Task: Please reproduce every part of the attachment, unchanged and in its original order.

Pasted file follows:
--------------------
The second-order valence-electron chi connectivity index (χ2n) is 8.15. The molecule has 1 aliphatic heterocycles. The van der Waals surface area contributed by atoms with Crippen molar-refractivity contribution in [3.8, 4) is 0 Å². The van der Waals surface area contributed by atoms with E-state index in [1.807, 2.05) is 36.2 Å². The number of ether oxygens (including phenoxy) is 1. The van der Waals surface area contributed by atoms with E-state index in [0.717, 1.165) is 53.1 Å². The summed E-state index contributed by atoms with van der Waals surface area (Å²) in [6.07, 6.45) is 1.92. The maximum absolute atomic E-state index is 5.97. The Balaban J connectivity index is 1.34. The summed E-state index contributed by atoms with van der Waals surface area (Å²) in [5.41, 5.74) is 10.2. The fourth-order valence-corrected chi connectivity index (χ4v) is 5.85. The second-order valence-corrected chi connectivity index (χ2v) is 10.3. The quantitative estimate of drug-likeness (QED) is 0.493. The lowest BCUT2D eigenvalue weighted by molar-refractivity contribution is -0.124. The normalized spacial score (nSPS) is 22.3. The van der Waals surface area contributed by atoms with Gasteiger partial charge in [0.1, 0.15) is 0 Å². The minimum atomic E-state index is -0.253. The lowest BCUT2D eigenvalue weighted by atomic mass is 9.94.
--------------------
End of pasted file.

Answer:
The second-order valence-electron chi connectivity index (χ2n) is 8.15. The molecule has 1 aliphatic heterocycles. The van der Waals surface area contributed by atoms with Crippen molar-refractivity contribution in [3.8, 4) is 0 Å². The van der Waals surface area contributed by atoms with E-state index in [1.807, 2.05) is 36.2 Å². The number of ether oxygens (including phenoxy) is 1. The van der Waals surface area contributed by atoms with E-state index in [0.717, 1.165) is 53.1 Å². The summed E-state index contributed by atoms with van der Waals surface area (Å²) in [6.07, 6.45) is 1.92. The maximum absolute atomic E-state index is 5.97. The Balaban J connectivity index is 1.34. The summed E-state index contributed by atoms with van der Waals surface area (Å²) in [5.41, 5.74) is 10.2. The fourth-order valence-corrected chi connectivity index (χ4v) is 5.85. The second-order valence-corrected chi connectivity index (χ2v) is 10.3. The quantitative estimate of drug-likeness (QED) is 0.493. The lowest BCUT2D eigenvalue weighted by molar-refractivity contribution is -0.124. The normalized spacial score (nSPS) is 22.3. The van der Waals surface area contributed by atoms with Gasteiger partial charge in [0.1, 0.15) is 0 Å². The minimum atomic E-state index is -0.253. The lowest BCUT2D eigenvalue weighted by atomic mass is 9.94.